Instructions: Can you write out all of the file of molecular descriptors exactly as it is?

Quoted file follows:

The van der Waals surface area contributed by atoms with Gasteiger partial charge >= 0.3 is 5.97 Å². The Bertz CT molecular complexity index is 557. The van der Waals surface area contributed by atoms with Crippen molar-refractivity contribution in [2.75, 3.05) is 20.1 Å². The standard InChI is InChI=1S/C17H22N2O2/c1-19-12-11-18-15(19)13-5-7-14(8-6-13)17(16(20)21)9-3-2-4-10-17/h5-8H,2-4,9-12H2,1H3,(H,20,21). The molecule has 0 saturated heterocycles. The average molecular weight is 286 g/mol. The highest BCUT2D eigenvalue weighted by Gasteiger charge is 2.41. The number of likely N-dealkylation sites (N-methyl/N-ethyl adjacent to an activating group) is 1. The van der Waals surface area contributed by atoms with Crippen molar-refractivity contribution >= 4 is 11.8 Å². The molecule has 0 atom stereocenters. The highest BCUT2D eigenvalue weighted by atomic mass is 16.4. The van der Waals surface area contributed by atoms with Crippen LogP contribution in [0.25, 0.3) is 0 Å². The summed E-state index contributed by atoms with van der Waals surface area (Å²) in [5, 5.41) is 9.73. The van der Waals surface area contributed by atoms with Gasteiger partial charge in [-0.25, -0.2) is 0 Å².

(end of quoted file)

The van der Waals surface area contributed by atoms with Gasteiger partial charge >= 0.3 is 5.97 Å². The Bertz CT molecular complexity index is 557. The van der Waals surface area contributed by atoms with Crippen molar-refractivity contribution in [2.75, 3.05) is 20.1 Å². The standard InChI is InChI=1S/C17H22N2O2/c1-19-12-11-18-15(19)13-5-7-14(8-6-13)17(16(20)21)9-3-2-4-10-17/h5-8H,2-4,9-12H2,1H3,(H,20,21). The molecule has 0 saturated heterocycles. The average molecular weight is 286 g/mol. The highest BCUT2D eigenvalue weighted by Gasteiger charge is 2.41. The number of likely N-dealkylation sites (N-methyl/N-ethyl adjacent to an activating group) is 1. The van der Waals surface area contributed by atoms with Crippen molar-refractivity contribution >= 4 is 11.8 Å². The molecule has 0 atom stereocenters. The highest BCUT2D eigenvalue weighted by atomic mass is 16.4. The van der Waals surface area contributed by atoms with Crippen LogP contribution in [0.25, 0.3) is 0 Å². The summed E-state index contributed by atoms with van der Waals surface area (Å²) in [5, 5.41) is 9.73. The van der Waals surface area contributed by atoms with Gasteiger partial charge in [-0.25, -0.2) is 0 Å².